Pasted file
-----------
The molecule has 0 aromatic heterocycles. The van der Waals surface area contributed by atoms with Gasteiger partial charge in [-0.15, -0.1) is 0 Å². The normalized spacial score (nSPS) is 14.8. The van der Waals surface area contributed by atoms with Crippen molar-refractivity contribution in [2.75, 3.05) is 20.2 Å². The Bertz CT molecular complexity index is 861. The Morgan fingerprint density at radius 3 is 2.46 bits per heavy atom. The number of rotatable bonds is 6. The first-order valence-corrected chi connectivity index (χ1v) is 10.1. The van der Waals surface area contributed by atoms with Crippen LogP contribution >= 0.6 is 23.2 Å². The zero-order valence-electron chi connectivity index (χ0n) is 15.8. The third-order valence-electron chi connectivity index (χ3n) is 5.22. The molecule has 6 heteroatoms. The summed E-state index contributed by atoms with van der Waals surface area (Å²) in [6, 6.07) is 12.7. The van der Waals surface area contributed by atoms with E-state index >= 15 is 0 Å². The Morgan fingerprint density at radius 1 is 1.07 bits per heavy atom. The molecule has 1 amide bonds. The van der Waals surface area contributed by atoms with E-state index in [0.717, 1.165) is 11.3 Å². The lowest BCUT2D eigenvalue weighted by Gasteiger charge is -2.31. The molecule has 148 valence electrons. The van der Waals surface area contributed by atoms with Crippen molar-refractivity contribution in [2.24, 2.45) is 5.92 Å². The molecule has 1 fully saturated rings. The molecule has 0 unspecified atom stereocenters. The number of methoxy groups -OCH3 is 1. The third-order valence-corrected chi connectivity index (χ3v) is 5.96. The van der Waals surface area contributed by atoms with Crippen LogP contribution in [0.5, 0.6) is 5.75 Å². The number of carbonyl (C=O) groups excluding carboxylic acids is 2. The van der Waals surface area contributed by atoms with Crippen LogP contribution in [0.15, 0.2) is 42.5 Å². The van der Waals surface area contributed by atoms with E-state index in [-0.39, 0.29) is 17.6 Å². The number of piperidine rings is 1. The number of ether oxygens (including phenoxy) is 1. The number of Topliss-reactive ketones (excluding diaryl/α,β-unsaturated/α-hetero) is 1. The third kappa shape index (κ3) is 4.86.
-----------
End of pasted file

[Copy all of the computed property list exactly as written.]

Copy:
The molecule has 0 aromatic heterocycles. The van der Waals surface area contributed by atoms with Gasteiger partial charge in [-0.15, -0.1) is 0 Å². The normalized spacial score (nSPS) is 14.8. The van der Waals surface area contributed by atoms with Crippen molar-refractivity contribution in [2.75, 3.05) is 20.2 Å². The Bertz CT molecular complexity index is 861. The Morgan fingerprint density at radius 3 is 2.46 bits per heavy atom. The number of rotatable bonds is 6. The first-order valence-corrected chi connectivity index (χ1v) is 10.1. The van der Waals surface area contributed by atoms with Crippen LogP contribution >= 0.6 is 23.2 Å². The zero-order valence-electron chi connectivity index (χ0n) is 15.8. The third-order valence-electron chi connectivity index (χ3n) is 5.22. The molecule has 6 heteroatoms. The summed E-state index contributed by atoms with van der Waals surface area (Å²) in [6, 6.07) is 12.7. The van der Waals surface area contributed by atoms with E-state index >= 15 is 0 Å². The Morgan fingerprint density at radius 1 is 1.07 bits per heavy atom. The molecule has 1 amide bonds. The van der Waals surface area contributed by atoms with E-state index in [0.717, 1.165) is 11.3 Å². The lowest BCUT2D eigenvalue weighted by Gasteiger charge is -2.31. The molecule has 148 valence electrons. The van der Waals surface area contributed by atoms with Crippen molar-refractivity contribution in [2.24, 2.45) is 5.92 Å². The molecule has 1 fully saturated rings. The molecule has 0 unspecified atom stereocenters. The number of methoxy groups -OCH3 is 1. The third-order valence-corrected chi connectivity index (χ3v) is 5.96. The van der Waals surface area contributed by atoms with Crippen LogP contribution in [0.5, 0.6) is 5.75 Å². The number of carbonyl (C=O) groups excluding carboxylic acids is 2. The van der Waals surface area contributed by atoms with Crippen LogP contribution in [0.15, 0.2) is 42.5 Å². The van der Waals surface area contributed by atoms with E-state index in [-0.39, 0.29) is 17.6 Å². The number of piperidine rings is 1. The number of ether oxygens (including phenoxy) is 1. The number of Topliss-reactive ketones (excluding diaryl/α,β-unsaturated/α-hetero) is 1. The third kappa shape index (κ3) is 4.86.